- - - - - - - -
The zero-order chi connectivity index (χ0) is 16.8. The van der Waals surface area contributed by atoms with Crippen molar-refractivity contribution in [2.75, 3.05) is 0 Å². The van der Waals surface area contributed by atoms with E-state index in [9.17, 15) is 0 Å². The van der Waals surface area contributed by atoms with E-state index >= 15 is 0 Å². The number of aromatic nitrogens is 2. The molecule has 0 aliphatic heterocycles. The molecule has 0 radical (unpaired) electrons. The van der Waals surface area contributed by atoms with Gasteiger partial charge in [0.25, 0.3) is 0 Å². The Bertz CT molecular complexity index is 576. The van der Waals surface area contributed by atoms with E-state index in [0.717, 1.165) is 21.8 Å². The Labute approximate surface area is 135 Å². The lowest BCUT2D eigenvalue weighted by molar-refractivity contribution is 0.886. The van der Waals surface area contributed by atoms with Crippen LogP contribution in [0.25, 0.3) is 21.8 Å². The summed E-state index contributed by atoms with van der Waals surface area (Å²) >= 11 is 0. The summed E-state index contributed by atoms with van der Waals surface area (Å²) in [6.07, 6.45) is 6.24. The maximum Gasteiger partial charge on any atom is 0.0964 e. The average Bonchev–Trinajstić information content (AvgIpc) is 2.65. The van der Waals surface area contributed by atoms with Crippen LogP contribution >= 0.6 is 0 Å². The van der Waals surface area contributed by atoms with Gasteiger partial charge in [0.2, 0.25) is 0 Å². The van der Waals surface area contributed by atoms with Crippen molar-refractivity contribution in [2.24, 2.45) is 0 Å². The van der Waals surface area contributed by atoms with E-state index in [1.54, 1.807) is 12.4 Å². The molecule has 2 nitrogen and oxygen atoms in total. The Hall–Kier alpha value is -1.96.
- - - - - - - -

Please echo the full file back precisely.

The zero-order chi connectivity index (χ0) is 16.8. The van der Waals surface area contributed by atoms with Crippen molar-refractivity contribution in [2.75, 3.05) is 0 Å². The van der Waals surface area contributed by atoms with E-state index in [9.17, 15) is 0 Å². The van der Waals surface area contributed by atoms with E-state index >= 15 is 0 Å². The number of aromatic nitrogens is 2. The molecule has 0 aliphatic heterocycles. The molecule has 0 radical (unpaired) electrons. The van der Waals surface area contributed by atoms with Gasteiger partial charge in [0.25, 0.3) is 0 Å². The Bertz CT molecular complexity index is 576. The van der Waals surface area contributed by atoms with E-state index in [0.717, 1.165) is 21.8 Å². The Labute approximate surface area is 135 Å². The lowest BCUT2D eigenvalue weighted by molar-refractivity contribution is 0.886. The van der Waals surface area contributed by atoms with Crippen LogP contribution in [0.25, 0.3) is 21.8 Å². The summed E-state index contributed by atoms with van der Waals surface area (Å²) >= 11 is 0. The summed E-state index contributed by atoms with van der Waals surface area (Å²) in [6.07, 6.45) is 6.24. The maximum Gasteiger partial charge on any atom is 0.0964 e. The average Bonchev–Trinajstić information content (AvgIpc) is 2.65. The van der Waals surface area contributed by atoms with Crippen LogP contribution >= 0.6 is 0 Å². The van der Waals surface area contributed by atoms with Gasteiger partial charge in [0.2, 0.25) is 0 Å². The van der Waals surface area contributed by atoms with Crippen molar-refractivity contribution in [2.24, 2.45) is 0 Å². The van der Waals surface area contributed by atoms with E-state index in [1.54, 1.807) is 12.4 Å². The molecule has 2 nitrogen and oxygen atoms in total. The Hall–Kier alpha value is -1.96.